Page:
The European Union Intellectual Property Office (EUIPO) and the Organisation for Economic Co-operation and Development (OECD) have published a report on the trade of counterfeit pharmaceutical products worldwide.

Said report, based on the analysis carried out in 2019 but focussing on the pharmaceutical sector, confirmed that the imports of counterfeit and pirated products rose to 509,000 million dollars in 2016, accounting for around 3.3% of global trade.

Counterfeit medicines: a serious threat amid the COVID-19 pandemic  

In 2016, the international trade in counterfeit pharmaceuticals reached 4,400 million dollars, accounting for 0.84% of the world trade in pharmaceutical products.

Counterfeits imply not only possible economic damages for this sector, but also significant health threats, since fake medicines are often not properly formulated and may contain dangerous ingredients.

This report, covering the period from 2014 to 2016, proves that the counterfeits seized included medicines for serious diseases, such as malaria, HIV/AIDS and cancer. These also included antibiotics, lifestyle-related treatments, anaesthetics, diabetes treatment drugs and central nervous system medications.

India remains the main provenance economy of counterfeit pharmaceuticals, being the origin of 53% of the total seized value of counterfeit pharmaceutical products and medicines worldwide in 2016. India was closely followed by China (30%) and the United Arab Emirates (4%).

Among the countries most affected by the trade of counterfeit pharmaceutical products are the United States, the United Kingdom, France, Austria, Germany and Switzerland. In the specific case of pharmaceutical products sent to the European Union, India continues to be the main provenance economy, being the origin of 47% of the total value of pharmaceutical products and medicines seized by EU customs authorities, followed by China with 37%.

In the period from 2014 to 2016, mail, postal services and courier services were the main modes of transport for pharmaceutical products and fake medicines exported to EU economies, both in terms of their value and their volume.

Among the factors que encouraging the sale of counterfeit pharmaceutical products and medicines are its profitability, sometimes with a profit margin of 7.900%; the low risk of detection, as customs officials do not always have access to simple field tests that would help them to triage suspect products; the low risk of prosecution, since most counterfeits are only detected when they reach retailers or patients and it is frequently difficult to trace them back through complex supply chains, or to prove where criminal activity occurred; and weak penalties, with average incarceration periods of 6 years for trademark infringement worldwide.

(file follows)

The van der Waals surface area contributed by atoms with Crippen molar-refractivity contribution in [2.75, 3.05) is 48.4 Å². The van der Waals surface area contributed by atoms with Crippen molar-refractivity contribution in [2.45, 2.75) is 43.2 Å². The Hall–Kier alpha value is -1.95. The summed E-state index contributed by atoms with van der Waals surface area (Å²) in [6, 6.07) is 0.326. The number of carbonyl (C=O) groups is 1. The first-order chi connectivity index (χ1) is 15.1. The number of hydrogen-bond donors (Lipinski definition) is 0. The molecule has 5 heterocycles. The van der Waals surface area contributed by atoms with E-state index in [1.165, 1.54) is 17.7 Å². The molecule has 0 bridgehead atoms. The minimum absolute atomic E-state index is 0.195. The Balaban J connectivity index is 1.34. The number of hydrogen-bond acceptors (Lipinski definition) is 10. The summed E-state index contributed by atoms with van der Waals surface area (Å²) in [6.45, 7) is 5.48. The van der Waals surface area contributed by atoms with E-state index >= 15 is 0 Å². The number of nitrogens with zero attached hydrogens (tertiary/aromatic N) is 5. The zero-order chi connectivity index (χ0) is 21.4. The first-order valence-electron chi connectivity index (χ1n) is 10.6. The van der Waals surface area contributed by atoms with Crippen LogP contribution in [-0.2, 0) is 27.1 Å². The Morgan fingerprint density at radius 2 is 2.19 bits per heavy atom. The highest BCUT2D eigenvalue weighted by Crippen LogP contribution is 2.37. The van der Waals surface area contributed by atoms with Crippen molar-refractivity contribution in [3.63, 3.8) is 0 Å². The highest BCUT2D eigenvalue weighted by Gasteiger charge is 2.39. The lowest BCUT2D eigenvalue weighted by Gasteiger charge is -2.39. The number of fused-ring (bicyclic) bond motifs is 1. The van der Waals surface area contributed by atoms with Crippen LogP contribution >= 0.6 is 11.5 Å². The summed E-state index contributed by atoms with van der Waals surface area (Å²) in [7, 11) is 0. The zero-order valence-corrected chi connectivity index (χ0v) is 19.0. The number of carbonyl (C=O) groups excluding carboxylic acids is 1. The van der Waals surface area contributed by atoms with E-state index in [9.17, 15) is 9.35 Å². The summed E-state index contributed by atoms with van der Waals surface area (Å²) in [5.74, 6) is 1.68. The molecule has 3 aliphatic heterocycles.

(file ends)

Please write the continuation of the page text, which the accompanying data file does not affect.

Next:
In relation to the impact of counterfeit medicines, the report shows the serious harm the use of falsified medicines can cause.

The World Health Organization, one of the sources consulted, indicated that that fake, substandard anti-malarial medication might be responsible for the death of 116.000 persons in sub-Saharan Africa.

Counterfeit medicines not only affect private individuals, but also have a direct impact on legitimate producers of pharmaceuticals, these suffering consequences such as loss of revenue, damages caused to their brands and increased costs of security measures.

Governments and industry have been working hand-in-hand to combat counterfeit, substandard and falsified pharmaceuticals. As an example, it should be highlighted that the MEDICRIME Convention, which entered into force in 2016, was developed by the Council of Europe and provides countries with a model legal framework for dealing with falsified medicines and other types of pharmaceutical crime that threaten public health.

This treaty calls for multilateral collaboration across nations, disciplines and sectors, and lays the ground for co-operation with and between international bodies such as INTERPOL, Europol, UNODC, the WCO and WHO, in order to put a stop to this international threat to public health.

In essence, society as a whole always has the compelling, absolute and unavoidable need to fight against the counterfeiting of medicines. Regrettably, the current world crisis resulting from COVID-19 will unveil proof of the serious damages caused by the sale of falsified pharmaceutical products and of the urgent need to end this type of practices at global level.

 

Author: Alberto Gallo

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